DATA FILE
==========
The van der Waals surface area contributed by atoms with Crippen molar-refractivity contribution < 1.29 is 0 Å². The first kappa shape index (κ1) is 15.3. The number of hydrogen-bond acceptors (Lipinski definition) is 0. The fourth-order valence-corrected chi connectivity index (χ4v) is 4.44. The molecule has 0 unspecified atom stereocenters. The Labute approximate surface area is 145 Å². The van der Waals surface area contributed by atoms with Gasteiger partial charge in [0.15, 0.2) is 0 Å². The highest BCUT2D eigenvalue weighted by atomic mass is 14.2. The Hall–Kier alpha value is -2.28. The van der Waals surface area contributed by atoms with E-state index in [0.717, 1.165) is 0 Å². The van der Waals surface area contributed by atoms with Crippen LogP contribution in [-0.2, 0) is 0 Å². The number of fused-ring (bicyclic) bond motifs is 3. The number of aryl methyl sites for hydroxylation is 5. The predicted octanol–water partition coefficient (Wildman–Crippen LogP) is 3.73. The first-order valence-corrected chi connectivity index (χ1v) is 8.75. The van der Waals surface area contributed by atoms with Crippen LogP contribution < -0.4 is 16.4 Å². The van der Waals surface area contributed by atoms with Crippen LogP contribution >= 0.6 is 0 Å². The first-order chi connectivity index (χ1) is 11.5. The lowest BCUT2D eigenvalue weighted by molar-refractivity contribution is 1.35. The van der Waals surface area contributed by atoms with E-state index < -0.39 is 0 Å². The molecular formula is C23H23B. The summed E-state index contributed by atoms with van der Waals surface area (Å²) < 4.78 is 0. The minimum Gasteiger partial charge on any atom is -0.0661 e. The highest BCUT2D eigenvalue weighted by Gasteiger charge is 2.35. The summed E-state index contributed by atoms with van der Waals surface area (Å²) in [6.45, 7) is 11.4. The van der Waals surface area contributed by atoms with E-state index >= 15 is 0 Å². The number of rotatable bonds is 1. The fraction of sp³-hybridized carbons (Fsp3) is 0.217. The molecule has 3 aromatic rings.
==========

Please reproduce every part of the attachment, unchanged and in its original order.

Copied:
The van der Waals surface area contributed by atoms with Crippen molar-refractivity contribution < 1.29 is 0 Å². The first kappa shape index (κ1) is 15.3. The number of hydrogen-bond acceptors (Lipinski definition) is 0. The fourth-order valence-corrected chi connectivity index (χ4v) is 4.44. The molecule has 0 unspecified atom stereocenters. The Labute approximate surface area is 145 Å². The van der Waals surface area contributed by atoms with Gasteiger partial charge in [0.15, 0.2) is 0 Å². The highest BCUT2D eigenvalue weighted by atomic mass is 14.2. The Hall–Kier alpha value is -2.28. The van der Waals surface area contributed by atoms with E-state index in [0.717, 1.165) is 0 Å². The van der Waals surface area contributed by atoms with Crippen LogP contribution in [-0.2, 0) is 0 Å². The number of fused-ring (bicyclic) bond motifs is 3. The number of aryl methyl sites for hydroxylation is 5. The predicted octanol–water partition coefficient (Wildman–Crippen LogP) is 3.73. The first-order valence-corrected chi connectivity index (χ1v) is 8.75. The van der Waals surface area contributed by atoms with Crippen LogP contribution < -0.4 is 16.4 Å². The van der Waals surface area contributed by atoms with Crippen LogP contribution >= 0.6 is 0 Å². The first-order chi connectivity index (χ1) is 11.5. The lowest BCUT2D eigenvalue weighted by molar-refractivity contribution is 1.35. The van der Waals surface area contributed by atoms with E-state index < -0.39 is 0 Å². The molecular formula is C23H23B. The summed E-state index contributed by atoms with van der Waals surface area (Å²) < 4.78 is 0. The minimum Gasteiger partial charge on any atom is -0.0661 e. The highest BCUT2D eigenvalue weighted by Gasteiger charge is 2.35. The summed E-state index contributed by atoms with van der Waals surface area (Å²) in [6.45, 7) is 11.4. The van der Waals surface area contributed by atoms with E-state index >= 15 is 0 Å². The number of rotatable bonds is 1. The fraction of sp³-hybridized carbons (Fsp3) is 0.217. The molecule has 3 aromatic rings.